ANCHORAGE (KTUU) – As the novel coronavirus, COVID-19 continues to spread, state health officials are encouraging Alaskans not to panic, but to have a plan for what to do if the virus makes its way to Alaska.
“There is a lot Alaskans can do right now to be prepared,” said State of Alaska Chief Medical Officer Dr. Anne Zink. “And a lot of that is thinking about, say you had to telecommute, say that you couldn’t do your job, or say that your kid couldn’t go to school, what would that look like and what other options do you have?”
Zink said part of the preparation should be to have between two weeks and a month of food on hand, so that in the event you need to stay home, you and your family are well-prepared.
“There could be major disruptions in the food chain, schools might be closed, or people might be asked to stay home from work, she said.”
She also continued to advise the basic hygiene and health practices recommended by the Centers for Disease Control.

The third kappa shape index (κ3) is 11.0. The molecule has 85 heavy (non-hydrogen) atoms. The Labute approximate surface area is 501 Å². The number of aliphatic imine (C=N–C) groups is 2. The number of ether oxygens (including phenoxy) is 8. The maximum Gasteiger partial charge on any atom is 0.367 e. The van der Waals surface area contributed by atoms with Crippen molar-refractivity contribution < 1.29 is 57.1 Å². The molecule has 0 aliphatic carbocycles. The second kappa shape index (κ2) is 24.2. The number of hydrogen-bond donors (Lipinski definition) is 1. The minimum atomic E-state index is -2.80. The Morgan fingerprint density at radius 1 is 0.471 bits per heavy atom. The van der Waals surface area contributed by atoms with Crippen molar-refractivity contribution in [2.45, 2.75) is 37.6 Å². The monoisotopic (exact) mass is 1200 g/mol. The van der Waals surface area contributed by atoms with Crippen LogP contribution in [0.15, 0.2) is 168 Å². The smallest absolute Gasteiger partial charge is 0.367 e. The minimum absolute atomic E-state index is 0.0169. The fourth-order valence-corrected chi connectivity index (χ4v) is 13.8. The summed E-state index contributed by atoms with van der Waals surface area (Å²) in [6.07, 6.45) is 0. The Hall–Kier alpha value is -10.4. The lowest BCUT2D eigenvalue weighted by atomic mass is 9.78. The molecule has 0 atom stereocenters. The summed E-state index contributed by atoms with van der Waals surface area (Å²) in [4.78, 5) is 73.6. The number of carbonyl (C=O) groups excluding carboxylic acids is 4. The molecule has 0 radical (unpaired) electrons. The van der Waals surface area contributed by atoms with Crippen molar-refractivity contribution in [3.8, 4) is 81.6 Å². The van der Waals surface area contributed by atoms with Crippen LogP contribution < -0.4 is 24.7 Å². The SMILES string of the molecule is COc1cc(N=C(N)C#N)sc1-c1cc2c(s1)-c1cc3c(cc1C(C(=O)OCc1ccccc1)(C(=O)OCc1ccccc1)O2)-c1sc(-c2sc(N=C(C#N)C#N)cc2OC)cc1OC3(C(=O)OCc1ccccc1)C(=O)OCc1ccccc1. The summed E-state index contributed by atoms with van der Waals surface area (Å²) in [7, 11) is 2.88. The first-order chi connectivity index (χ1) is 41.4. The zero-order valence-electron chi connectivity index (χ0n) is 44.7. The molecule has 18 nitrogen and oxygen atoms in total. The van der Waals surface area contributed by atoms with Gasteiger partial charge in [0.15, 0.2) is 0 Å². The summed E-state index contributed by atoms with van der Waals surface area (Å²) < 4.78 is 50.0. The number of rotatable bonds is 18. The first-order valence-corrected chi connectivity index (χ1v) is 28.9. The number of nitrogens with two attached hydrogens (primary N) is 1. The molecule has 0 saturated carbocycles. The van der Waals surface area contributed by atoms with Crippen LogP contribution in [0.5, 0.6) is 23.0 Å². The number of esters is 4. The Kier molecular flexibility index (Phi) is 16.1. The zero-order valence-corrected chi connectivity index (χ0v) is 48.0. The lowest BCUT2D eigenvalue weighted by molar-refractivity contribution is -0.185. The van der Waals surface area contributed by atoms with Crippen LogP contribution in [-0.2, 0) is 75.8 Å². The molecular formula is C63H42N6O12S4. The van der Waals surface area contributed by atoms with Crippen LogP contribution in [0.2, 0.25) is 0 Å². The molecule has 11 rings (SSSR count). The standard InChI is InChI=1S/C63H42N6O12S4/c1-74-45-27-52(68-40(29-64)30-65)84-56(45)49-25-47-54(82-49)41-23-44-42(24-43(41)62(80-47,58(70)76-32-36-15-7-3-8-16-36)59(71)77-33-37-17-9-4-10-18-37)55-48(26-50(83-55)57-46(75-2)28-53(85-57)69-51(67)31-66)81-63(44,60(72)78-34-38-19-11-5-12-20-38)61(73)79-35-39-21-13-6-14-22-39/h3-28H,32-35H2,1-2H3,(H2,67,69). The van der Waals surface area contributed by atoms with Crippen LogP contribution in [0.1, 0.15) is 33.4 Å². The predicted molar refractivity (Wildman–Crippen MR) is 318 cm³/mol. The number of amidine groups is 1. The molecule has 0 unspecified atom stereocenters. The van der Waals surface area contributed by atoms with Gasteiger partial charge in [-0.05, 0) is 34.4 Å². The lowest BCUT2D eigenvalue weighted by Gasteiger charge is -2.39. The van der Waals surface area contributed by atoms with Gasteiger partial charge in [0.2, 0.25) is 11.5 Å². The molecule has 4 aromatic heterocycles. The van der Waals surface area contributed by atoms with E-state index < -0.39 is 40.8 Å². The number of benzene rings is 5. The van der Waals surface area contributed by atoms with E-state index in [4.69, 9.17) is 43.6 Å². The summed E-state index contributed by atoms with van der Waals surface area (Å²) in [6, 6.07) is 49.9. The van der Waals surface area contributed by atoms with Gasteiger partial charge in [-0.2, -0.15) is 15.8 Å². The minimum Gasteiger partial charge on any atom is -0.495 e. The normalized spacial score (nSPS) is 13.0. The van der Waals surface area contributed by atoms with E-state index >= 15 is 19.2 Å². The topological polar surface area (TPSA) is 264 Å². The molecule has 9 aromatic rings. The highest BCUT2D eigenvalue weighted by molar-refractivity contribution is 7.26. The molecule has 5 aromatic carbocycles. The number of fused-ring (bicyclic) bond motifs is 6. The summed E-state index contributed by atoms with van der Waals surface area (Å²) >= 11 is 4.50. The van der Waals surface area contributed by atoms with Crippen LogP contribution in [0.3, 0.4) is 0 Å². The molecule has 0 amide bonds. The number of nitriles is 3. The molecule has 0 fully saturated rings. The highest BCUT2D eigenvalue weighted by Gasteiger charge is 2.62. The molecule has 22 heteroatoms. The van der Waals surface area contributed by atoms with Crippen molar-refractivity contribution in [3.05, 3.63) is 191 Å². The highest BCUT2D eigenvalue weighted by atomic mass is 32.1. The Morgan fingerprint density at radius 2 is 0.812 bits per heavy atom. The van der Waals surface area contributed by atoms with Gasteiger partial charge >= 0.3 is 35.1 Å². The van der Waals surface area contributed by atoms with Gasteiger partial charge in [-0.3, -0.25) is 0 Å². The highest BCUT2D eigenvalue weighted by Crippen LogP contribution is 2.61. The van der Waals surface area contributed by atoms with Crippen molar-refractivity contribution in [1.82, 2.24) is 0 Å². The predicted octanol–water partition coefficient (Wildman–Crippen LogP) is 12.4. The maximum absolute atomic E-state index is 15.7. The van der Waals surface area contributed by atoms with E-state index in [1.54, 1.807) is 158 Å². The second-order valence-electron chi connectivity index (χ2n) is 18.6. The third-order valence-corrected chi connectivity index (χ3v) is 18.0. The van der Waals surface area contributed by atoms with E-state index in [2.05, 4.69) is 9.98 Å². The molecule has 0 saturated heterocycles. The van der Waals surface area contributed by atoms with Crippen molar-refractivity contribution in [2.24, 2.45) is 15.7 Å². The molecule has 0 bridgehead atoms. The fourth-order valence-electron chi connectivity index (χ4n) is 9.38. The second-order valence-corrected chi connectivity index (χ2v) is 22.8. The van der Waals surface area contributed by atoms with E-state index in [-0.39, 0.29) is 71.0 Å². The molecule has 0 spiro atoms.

“That includes hand washing, social distancing, staying home from work, and it’s still ok to get your flu shot,” she said. “The flu shot is a pretty good match this year, and we still have plenty of vaccines available.”
The flu has very similar symptoms to COVID-19, so preventing yourself from getting the flu can free up medical resources that would be spent testing for the coronavirus.
All of these preparations will help to slow down the spread of the virus, Zink said, giving medical professionals more time to fight it.
“By slowing the virus down as much as we possibly can, it buys us a lot of time to make sure that our health care systems are together,” she said. “It buys us time to see if antiviral medications work, it buys us time to see if we can develop a vaccine.”
The virus is currently estimated to have a 2% mortality rate, meaning 2 out of every 100 people that contract the virus are expected to die from it, but Zink cautioned that number may be inaccurate.
“Usually in an epidemic, the numbers look worse than they end up being in the long run,” she said.
For reference, SARS had roughly 9% mortality, MERS had 35%, and Ebola 65%. Meanwhile, the mortality rate of influenza is around 0.1%.
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